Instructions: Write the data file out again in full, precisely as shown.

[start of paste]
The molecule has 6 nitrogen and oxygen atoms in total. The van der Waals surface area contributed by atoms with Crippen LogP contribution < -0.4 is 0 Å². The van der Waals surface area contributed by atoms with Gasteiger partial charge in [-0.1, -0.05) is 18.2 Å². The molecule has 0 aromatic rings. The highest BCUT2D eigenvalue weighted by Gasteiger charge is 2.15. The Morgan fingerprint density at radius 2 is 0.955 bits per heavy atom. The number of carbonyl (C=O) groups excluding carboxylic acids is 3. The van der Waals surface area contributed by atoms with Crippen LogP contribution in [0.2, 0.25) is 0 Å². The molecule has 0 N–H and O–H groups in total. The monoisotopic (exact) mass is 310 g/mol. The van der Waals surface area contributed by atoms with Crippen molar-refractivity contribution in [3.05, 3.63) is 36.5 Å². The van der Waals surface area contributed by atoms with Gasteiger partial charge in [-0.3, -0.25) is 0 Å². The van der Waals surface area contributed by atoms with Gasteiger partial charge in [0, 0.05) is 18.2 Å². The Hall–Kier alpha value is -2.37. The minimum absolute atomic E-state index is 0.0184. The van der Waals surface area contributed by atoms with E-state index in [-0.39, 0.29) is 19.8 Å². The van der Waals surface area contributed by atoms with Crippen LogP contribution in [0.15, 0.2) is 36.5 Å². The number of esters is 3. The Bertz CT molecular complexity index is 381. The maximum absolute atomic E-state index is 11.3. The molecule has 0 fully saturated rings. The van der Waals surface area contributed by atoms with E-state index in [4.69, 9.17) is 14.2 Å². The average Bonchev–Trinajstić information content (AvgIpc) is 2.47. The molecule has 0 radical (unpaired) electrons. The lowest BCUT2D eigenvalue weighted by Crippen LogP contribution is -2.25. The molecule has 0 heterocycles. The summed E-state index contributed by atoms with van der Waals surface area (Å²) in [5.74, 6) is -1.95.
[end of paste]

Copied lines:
The molecule has 6 nitrogen and oxygen atoms in total. The van der Waals surface area contributed by atoms with Crippen LogP contribution < -0.4 is 0 Å². The van der Waals surface area contributed by atoms with Gasteiger partial charge in [-0.1, -0.05) is 18.2 Å². The molecule has 0 aromatic rings. The highest BCUT2D eigenvalue weighted by Gasteiger charge is 2.15. The Morgan fingerprint density at radius 2 is 0.955 bits per heavy atom. The number of carbonyl (C=O) groups excluding carboxylic acids is 3. The van der Waals surface area contributed by atoms with Crippen LogP contribution in [0.2, 0.25) is 0 Å². The molecule has 0 N–H and O–H groups in total. The monoisotopic (exact) mass is 310 g/mol. The van der Waals surface area contributed by atoms with Crippen molar-refractivity contribution in [3.05, 3.63) is 36.5 Å². The van der Waals surface area contributed by atoms with Gasteiger partial charge in [-0.3, -0.25) is 0 Å². The van der Waals surface area contributed by atoms with Gasteiger partial charge in [0, 0.05) is 18.2 Å². The Hall–Kier alpha value is -2.37. The minimum absolute atomic E-state index is 0.0184. The van der Waals surface area contributed by atoms with E-state index in [-0.39, 0.29) is 19.8 Å². The van der Waals surface area contributed by atoms with Crippen LogP contribution in [0.15, 0.2) is 36.5 Å². The number of esters is 3. The Bertz CT molecular complexity index is 381. The maximum absolute atomic E-state index is 11.3. The molecule has 0 fully saturated rings. The van der Waals surface area contributed by atoms with E-state index in [4.69, 9.17) is 14.2 Å². The average Bonchev–Trinajstić information content (AvgIpc) is 2.47. The molecule has 0 radical (unpaired) electrons. The lowest BCUT2D eigenvalue weighted by Crippen LogP contribution is -2.25. The molecule has 0 heterocycles. The summed E-state index contributed by atoms with van der Waals surface area (Å²) in [5.74, 6) is -1.95.